Saturday, October 23, 2010

Understanding the Word 'Maccabee' and 'Maccabees'

Introduction to the Word(s) 'Maccabee' & 'Maccabees'

المكابيّ - マカバイ- מכבי - 繁體中文版 - المكابيّ - マカバイ- מכבי - 繁體中文版 - المكابيّ - マカバイ

Origins of the Word 'Maccabee'

(Greek Hoi Makkabaioi; Latin Machabei; most probably from Aramaic maqqaba="hammer")...The name Machabee (Maccabee) was originally the surname of Judas, the third son of Mathathias, but was later extended to all the descendants of Mathathias, and even to all who took part in the rebellion. It is also given to the martyrs mentioned in II Maccabees 7, 18:8. Of the various explanations of the word the one given above is the most probable. Machabee would accordingly mean "hammerer" or "hammer-like", and would have been given to Judas because of his valour in combating the enemies of Israel.

The Machabees, by Bechtel, F. The Catholic Encyclopedia (1910) (

المكابيّ - マカバイ- מכבי - 繁體中文版 - المكابيّ - マカバイ- מכבי - 繁體中文版 - المكابيّ - マカバイ

Translations of the Word 'Maccabee'

Eastern Europe
Маккавей: Belarusian
Machabeusza: Polish
Маккавей: Russian
маццабее: Serbian
Маккавей: Ukrainian
Makabejská: Czech

Western Europe
Maccabee: Standard English
Macabeo: Spanish
Macabeu: Catalan
Makkabäer: German
Maccabeo: Italian

体中文版: Simple Chinese
繁體中文版: Traditional Chinese
Makabe: Indonesian
Kedua Makabe: Malay

Middle East
Maqqaba: Aramaic
Makebet: Modern Hebrew
المكابيّ: Arabic
يهوداي مكابي: Farsi
מכבי: Hebrew
מאַקאַבי: Yiddish

المكابيّ - マカバイ- מכבי - 繁體中文版 - المكابيّ - マカバイ- מכבי - 繁體中文版 - المكابيّ - マカバイ

Definitions of the Word 'Maccabees'

Maccabees \Mac'ca*bees\
(n. pl.) The name given later times to the Asmonaeans, a family of Jewish patriots, who headed a religious revolt in the reign of Antiochus IV., 168-161 B. C., which led to a period of freedom for Israel.
(n. pl.) The name of two ancient historical books, which give accounts of Jewish affairs in or about the time of the Maccabean princes, and which are received as canonical books in the Roman Catholic Church, but are included in the Apocrypha by Protestants. Also applied to three books, two of which are found in some MSS. [manuscripts] of the Septuagint.

- Webster's Dictionary 1913

Mac·ca·bees (mak′ə bēz′) noun
1. family of Jewish patriots who, under Judas Maccabaeus, headed a successful revolt against the Syrians (175-164 ) & ruled Palestine until 37
2. Bible two books of the Old Testament Apocrypha that tell of this revolt: abbrev. M, Macc, or Mc

Origin: LL(Ec) Machabaei, pl. of Machabaeus, surname of Judas- Greek(Ec) Makkabaios, ? Aramaic maqqābā, hammer: hence, lit., the hammerer

- Webster's New World College Dictionary

Mac·ca·bees 1 (măk-ə-bēz)
A family of Jewish patriots of the second and first centuries B.C., active in the liberation of Judea from Syrian rule.
Mac·ca·bees 2 (măkə-bēz)
plural noun Abbr. M or Mc or Mac. or Macc.

Related Forms: Maccabean, Macca·be, an adjective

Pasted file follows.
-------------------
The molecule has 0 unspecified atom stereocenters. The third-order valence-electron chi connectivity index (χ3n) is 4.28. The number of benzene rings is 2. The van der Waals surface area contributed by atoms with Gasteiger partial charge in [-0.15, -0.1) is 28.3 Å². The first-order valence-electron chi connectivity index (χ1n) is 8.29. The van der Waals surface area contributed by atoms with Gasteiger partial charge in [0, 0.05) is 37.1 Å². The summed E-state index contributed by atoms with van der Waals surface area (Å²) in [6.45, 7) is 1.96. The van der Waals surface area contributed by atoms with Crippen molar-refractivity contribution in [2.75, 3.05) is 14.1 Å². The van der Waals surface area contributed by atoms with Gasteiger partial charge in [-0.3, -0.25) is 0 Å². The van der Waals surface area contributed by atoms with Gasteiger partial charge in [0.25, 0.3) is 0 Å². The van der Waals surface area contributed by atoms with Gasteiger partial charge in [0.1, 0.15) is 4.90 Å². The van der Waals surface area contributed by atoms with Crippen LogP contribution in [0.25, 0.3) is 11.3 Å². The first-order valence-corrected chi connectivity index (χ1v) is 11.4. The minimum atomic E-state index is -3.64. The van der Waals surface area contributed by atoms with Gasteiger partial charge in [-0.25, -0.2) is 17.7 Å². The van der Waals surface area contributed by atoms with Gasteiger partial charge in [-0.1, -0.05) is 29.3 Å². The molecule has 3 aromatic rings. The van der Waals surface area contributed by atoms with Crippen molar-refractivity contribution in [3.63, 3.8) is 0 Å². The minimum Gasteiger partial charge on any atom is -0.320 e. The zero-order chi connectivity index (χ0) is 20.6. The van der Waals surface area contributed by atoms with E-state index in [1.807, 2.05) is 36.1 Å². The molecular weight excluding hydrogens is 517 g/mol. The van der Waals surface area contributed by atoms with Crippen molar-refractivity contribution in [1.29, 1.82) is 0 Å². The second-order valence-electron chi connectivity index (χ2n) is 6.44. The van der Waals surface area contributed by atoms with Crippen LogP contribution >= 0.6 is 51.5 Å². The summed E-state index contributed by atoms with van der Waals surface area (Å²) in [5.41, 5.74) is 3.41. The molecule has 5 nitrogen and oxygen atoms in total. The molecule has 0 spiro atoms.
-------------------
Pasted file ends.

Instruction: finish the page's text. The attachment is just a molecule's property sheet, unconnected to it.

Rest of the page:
- The American Heritage Dictionary of the English Language

late 14c., from L.L. Maccabæus, surname given to Judas, third son of Mattathias the Hasmonean, leader of the religious revolt against Antiochus IV, 175-166 B.C.E., usually connected with Heb. maqqabh "hammer," but Klein thinks it an inexact transliteration of Heb. matzbi "general, commander of an army."

- Online Etymology Dictionary

Mac·ca·bees: noun pl \ma-kə-bēz\
Definition of MACCABEES
1: a priestly family leading a Jewish revolt begun in 168 b.c. against Hellenism and Syrian rule and reigning over Palestine from 142 b.c. to 63 b.c.
2: singular in construction : either of two narrative and historical books included in the Roman Catholic canon of the Old Testament and in the Protestant Apocrypha
- Mac·ca·be·an\ma-kə-bē-ən\ adjective

Greek Makkabaioi, from plural of Makkabaios, surname of Judas Maccabaeus 2d century b.c. Jewish patriot
First Known Use: 1587

- Miriam-Webster On-line Dictionary

Mac·ca·bees, pronunciation: mae kə biz
part of speech: plural noun
definition: the members of a ruling Jewish family who defeated the Syrians in 167 B.C. and rededicated the temple in Jerusalem, these events being commemorated in the festival of Hanukkah.

- Wordsmyth Dictionary

MAC'CABEES, n. The name of two apocryphal books in the Bible.

- Webster's Dictionary, 1828 Edition

1. A family of Jewish patriots of the second and first centuries B.C., active in the liberation of Judea from Syrian rule.

- American Heritage Dictionary

1. A book of the Old Testament Apocrypha.
2. A Jewish liberation movement who fought for, and established independence in the Land of Israel during the second and first centuries BC.

- Wiktionary

Mac·ca·bees [ mákə beez ] plural noun
1. followers of Judas Maccabeus: the followers of Judas Maccabeus, who led the revolt of the Jews against Syria in 168 bc
2. books of Jewish history: four books of Jewish history, the first two of which are included in the Roman Catholic Bible and Protestant Apocrypha

[14th century. Via Latin Maccabaeus, Greek Makkabaios, epithet of Judas]
Mac·ca·be·an [ màkə be ən ] adjective

- Encarta World English Dictionary

(fl. 2nd century BC) Priestly family of Jews who organized a successful rebellion against Antiochus IV Epiphanes in Palestine and reconsecrated the defiled Temple of Jerusalem. The rebellion began under the leadership of the Jewish priest Mattathias after Antiochus sought to stamp out Judaism by forbidding all Jewish practices and desecrating the temple (167 BC). When Mattathias died (c. 166 BC), his son Judas Maccabaeus recaptured Jerusalem and reconsecrated the temple, an event celebrated in the holiday Hanukkah. After Judas's death, the war continued intermittently under his brothers Jonathan and Simon. The Maccabees formed the Hasmonean dynasty.

- Britannica Concise Encyclopedia

This word does not occur in Scripture. It was the name given to the leaders of the national party among the Jews who suffered in the persecution under Antiochus Epiphanes, who succeeded to the Syrian throne B.C. 175. It is supposed to have been derived from the Hebrew word (makkabah) meaning "hammer," as suggestive of the heroism and power of this Jewish family, who are, however, more properly called Asmoneans or Hasmonaeans, the origin of which is much disputed.